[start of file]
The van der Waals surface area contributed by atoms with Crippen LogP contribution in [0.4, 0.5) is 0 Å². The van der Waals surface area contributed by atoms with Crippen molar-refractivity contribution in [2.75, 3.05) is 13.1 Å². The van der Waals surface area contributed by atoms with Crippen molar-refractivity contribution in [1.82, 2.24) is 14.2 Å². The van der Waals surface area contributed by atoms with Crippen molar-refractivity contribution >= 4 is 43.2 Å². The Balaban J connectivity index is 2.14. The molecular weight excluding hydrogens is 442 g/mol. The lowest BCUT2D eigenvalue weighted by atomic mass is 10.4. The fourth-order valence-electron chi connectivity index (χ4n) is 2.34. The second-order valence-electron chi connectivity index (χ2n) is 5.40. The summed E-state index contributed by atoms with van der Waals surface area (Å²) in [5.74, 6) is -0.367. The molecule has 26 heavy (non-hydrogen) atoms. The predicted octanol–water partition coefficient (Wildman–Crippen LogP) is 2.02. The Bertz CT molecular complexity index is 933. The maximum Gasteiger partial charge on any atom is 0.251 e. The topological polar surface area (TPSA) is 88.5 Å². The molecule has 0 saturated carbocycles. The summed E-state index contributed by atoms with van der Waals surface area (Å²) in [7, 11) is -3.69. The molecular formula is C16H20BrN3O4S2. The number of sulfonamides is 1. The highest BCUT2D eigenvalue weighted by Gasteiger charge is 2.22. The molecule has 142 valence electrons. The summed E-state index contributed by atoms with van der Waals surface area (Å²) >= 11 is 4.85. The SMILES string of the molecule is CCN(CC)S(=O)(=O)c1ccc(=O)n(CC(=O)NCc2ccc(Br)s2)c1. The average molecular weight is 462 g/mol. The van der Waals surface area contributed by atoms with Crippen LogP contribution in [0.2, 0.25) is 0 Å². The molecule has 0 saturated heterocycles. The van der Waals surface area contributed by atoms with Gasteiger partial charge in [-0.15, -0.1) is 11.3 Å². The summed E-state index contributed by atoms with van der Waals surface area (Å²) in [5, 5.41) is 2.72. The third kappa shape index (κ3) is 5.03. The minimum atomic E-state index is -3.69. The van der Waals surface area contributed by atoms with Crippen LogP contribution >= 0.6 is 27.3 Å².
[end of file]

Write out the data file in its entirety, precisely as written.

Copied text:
The van der Waals surface area contributed by atoms with Crippen LogP contribution in [0.4, 0.5) is 0 Å². The van der Waals surface area contributed by atoms with Crippen molar-refractivity contribution in [2.75, 3.05) is 13.1 Å². The van der Waals surface area contributed by atoms with Crippen molar-refractivity contribution in [1.82, 2.24) is 14.2 Å². The van der Waals surface area contributed by atoms with Crippen molar-refractivity contribution >= 4 is 43.2 Å². The Balaban J connectivity index is 2.14. The molecular weight excluding hydrogens is 442 g/mol. The lowest BCUT2D eigenvalue weighted by atomic mass is 10.4. The fourth-order valence-electron chi connectivity index (χ4n) is 2.34. The second-order valence-electron chi connectivity index (χ2n) is 5.40. The summed E-state index contributed by atoms with van der Waals surface area (Å²) in [5.74, 6) is -0.367. The molecule has 26 heavy (non-hydrogen) atoms. The predicted octanol–water partition coefficient (Wildman–Crippen LogP) is 2.02. The Bertz CT molecular complexity index is 933. The maximum Gasteiger partial charge on any atom is 0.251 e. The topological polar surface area (TPSA) is 88.5 Å². The molecule has 0 saturated carbocycles. The summed E-state index contributed by atoms with van der Waals surface area (Å²) in [7, 11) is -3.69. The molecular formula is C16H20BrN3O4S2. The number of sulfonamides is 1. The highest BCUT2D eigenvalue weighted by Gasteiger charge is 2.22. The molecule has 142 valence electrons. The summed E-state index contributed by atoms with van der Waals surface area (Å²) >= 11 is 4.85. The SMILES string of the molecule is CCN(CC)S(=O)(=O)c1ccc(=O)n(CC(=O)NCc2ccc(Br)s2)c1. The average molecular weight is 462 g/mol. The van der Waals surface area contributed by atoms with Crippen LogP contribution in [0.2, 0.25) is 0 Å². The molecule has 0 saturated heterocycles. The van der Waals surface area contributed by atoms with Gasteiger partial charge in [-0.15, -0.1) is 11.3 Å². The summed E-state index contributed by atoms with van der Waals surface area (Å²) in [5, 5.41) is 2.72. The third kappa shape index (κ3) is 5.03. The minimum atomic E-state index is -3.69. The van der Waals surface area contributed by atoms with Crippen LogP contribution >= 0.6 is 27.3 Å².